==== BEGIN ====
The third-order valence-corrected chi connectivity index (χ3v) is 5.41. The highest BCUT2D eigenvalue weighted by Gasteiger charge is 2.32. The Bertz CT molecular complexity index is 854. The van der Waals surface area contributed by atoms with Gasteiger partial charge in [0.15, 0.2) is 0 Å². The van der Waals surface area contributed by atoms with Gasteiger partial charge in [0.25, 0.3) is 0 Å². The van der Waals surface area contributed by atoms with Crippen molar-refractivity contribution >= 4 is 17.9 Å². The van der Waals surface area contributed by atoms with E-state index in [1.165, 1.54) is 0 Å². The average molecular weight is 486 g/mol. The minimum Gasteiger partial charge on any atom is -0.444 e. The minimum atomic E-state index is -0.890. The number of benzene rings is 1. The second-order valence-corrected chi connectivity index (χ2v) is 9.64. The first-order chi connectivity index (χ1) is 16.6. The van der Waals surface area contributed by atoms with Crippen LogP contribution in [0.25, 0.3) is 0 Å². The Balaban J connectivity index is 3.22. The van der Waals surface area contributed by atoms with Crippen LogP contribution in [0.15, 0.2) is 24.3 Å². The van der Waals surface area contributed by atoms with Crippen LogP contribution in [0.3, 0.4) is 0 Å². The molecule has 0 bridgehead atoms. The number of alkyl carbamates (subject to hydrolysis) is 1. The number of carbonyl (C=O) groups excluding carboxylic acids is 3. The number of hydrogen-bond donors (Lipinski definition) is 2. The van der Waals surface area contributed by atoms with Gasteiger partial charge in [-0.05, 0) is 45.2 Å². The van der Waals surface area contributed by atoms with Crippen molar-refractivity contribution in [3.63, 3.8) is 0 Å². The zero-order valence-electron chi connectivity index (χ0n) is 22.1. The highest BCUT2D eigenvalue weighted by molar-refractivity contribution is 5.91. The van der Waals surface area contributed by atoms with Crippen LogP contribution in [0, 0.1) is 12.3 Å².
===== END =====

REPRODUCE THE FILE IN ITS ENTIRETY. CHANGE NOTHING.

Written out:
The third-order valence-corrected chi connectivity index (χ3v) is 5.41. The highest BCUT2D eigenvalue weighted by Gasteiger charge is 2.32. The Bertz CT molecular complexity index is 854. The van der Waals surface area contributed by atoms with Gasteiger partial charge in [0.15, 0.2) is 0 Å². The van der Waals surface area contributed by atoms with Gasteiger partial charge in [0.25, 0.3) is 0 Å². The van der Waals surface area contributed by atoms with Crippen molar-refractivity contribution >= 4 is 17.9 Å². The van der Waals surface area contributed by atoms with E-state index in [1.165, 1.54) is 0 Å². The average molecular weight is 486 g/mol. The minimum Gasteiger partial charge on any atom is -0.444 e. The minimum atomic E-state index is -0.890. The number of benzene rings is 1. The second-order valence-corrected chi connectivity index (χ2v) is 9.64. The first-order chi connectivity index (χ1) is 16.6. The van der Waals surface area contributed by atoms with Crippen LogP contribution in [0.25, 0.3) is 0 Å². The Balaban J connectivity index is 3.22. The van der Waals surface area contributed by atoms with Crippen LogP contribution in [0.15, 0.2) is 24.3 Å². The van der Waals surface area contributed by atoms with Crippen LogP contribution in [0.3, 0.4) is 0 Å². The molecule has 0 bridgehead atoms. The number of alkyl carbamates (subject to hydrolysis) is 1. The number of carbonyl (C=O) groups excluding carboxylic acids is 3. The number of hydrogen-bond donors (Lipinski definition) is 2. The van der Waals surface area contributed by atoms with Gasteiger partial charge in [-0.05, 0) is 45.2 Å². The van der Waals surface area contributed by atoms with Crippen molar-refractivity contribution in [3.63, 3.8) is 0 Å². The zero-order valence-electron chi connectivity index (χ0n) is 22.1. The highest BCUT2D eigenvalue weighted by molar-refractivity contribution is 5.91. The van der Waals surface area contributed by atoms with Crippen LogP contribution in [0, 0.1) is 12.3 Å².